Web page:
(Bloomberg) -- Ride-hailing startup Juno once billed itself as the “anti-Uber”—a kinder, gentler way to get a ride. It’s now closing down its New York-based operations, and inviting customers to join Lyft Inc.
Juno is owned by Gett Inc., a Tel Aviv-based ride-hailing company that spent $200 million to acquire the business in 2017. In a statement Monday, Gett announced it was shutting down Juno and that it would start a partnership with Lyft, allowing Gett’s corporate clients to access Lyft rides through the Gett app beginning next year.
The company cited “misguided regulations” on ride-hailing companies in New York City, as well as an increased focus on Gett’s corporate clients, as reasons to shutter Juno. “This development reinforces Gett's strategy to build a profitable company focused on the corporate transportation sector, a market worth $1 trillion each year," Gett Chief Executive Officer Dave Waiser said in a statement.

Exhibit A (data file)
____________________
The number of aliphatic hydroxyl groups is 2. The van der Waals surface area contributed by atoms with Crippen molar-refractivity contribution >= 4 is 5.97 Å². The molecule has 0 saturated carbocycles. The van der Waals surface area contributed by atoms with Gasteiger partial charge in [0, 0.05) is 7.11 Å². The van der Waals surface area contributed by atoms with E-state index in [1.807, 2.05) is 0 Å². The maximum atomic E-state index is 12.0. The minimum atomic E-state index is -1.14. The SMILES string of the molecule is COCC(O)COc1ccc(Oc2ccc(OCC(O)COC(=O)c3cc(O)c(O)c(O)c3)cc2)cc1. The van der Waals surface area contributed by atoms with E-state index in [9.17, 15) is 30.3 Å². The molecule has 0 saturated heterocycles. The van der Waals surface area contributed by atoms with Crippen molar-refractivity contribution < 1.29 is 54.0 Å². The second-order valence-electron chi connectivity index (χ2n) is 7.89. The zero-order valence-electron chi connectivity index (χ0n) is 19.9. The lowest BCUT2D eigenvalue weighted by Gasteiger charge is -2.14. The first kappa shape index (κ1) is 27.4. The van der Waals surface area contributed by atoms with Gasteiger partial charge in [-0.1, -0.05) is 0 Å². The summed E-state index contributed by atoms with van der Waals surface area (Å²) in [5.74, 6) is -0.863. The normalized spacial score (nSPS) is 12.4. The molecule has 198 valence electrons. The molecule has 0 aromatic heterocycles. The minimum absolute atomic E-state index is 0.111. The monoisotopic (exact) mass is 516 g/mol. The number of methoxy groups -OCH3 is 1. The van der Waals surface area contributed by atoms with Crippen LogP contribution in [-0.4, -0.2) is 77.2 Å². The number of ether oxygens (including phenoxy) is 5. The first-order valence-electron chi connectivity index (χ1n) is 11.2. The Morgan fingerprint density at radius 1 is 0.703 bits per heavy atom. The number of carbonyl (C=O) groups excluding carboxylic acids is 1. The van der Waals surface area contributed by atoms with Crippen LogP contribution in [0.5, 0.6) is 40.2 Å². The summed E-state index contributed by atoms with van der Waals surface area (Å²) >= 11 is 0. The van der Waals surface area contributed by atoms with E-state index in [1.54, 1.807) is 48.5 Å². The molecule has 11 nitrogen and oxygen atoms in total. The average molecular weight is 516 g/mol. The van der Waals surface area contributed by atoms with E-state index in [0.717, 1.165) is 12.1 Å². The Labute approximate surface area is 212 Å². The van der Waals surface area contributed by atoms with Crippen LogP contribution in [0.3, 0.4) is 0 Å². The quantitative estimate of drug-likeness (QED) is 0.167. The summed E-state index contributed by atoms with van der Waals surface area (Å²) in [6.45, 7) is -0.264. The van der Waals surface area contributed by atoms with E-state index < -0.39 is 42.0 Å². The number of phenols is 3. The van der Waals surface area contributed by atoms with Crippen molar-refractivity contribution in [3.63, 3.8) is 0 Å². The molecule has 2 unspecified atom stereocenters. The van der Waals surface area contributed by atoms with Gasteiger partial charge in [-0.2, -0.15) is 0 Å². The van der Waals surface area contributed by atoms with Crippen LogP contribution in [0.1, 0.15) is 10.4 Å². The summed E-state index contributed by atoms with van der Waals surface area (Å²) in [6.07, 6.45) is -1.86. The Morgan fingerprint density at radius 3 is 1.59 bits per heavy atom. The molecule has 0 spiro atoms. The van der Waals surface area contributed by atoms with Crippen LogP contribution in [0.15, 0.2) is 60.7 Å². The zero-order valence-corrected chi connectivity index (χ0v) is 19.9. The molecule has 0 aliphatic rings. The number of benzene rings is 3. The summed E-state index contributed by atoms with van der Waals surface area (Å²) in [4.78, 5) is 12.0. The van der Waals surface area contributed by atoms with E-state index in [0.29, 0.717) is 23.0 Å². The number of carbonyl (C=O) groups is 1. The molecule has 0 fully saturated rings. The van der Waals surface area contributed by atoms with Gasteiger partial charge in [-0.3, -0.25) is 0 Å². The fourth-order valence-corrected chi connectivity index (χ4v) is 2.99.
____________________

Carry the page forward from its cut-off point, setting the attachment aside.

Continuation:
Once seen as a promising competitor in the crowded New York City ride-hailing market, Juno first launched in 2016 by touting itself as the driver-friendly alternative to Uber Technologies Inc. It offered an equity package to drivers, promising them a chance to share in the wealth if the business was successful. But big payouts to drivers did not materialize after Juno’s sale to Gett. Juno drivers will be paid in full for all rides completed by Monday evening, the company said.
Gett, most recently valued at $1.5 billion, has so far raised more than $800 million in backing from investors. The company had weighed a sale of Juno last summer.
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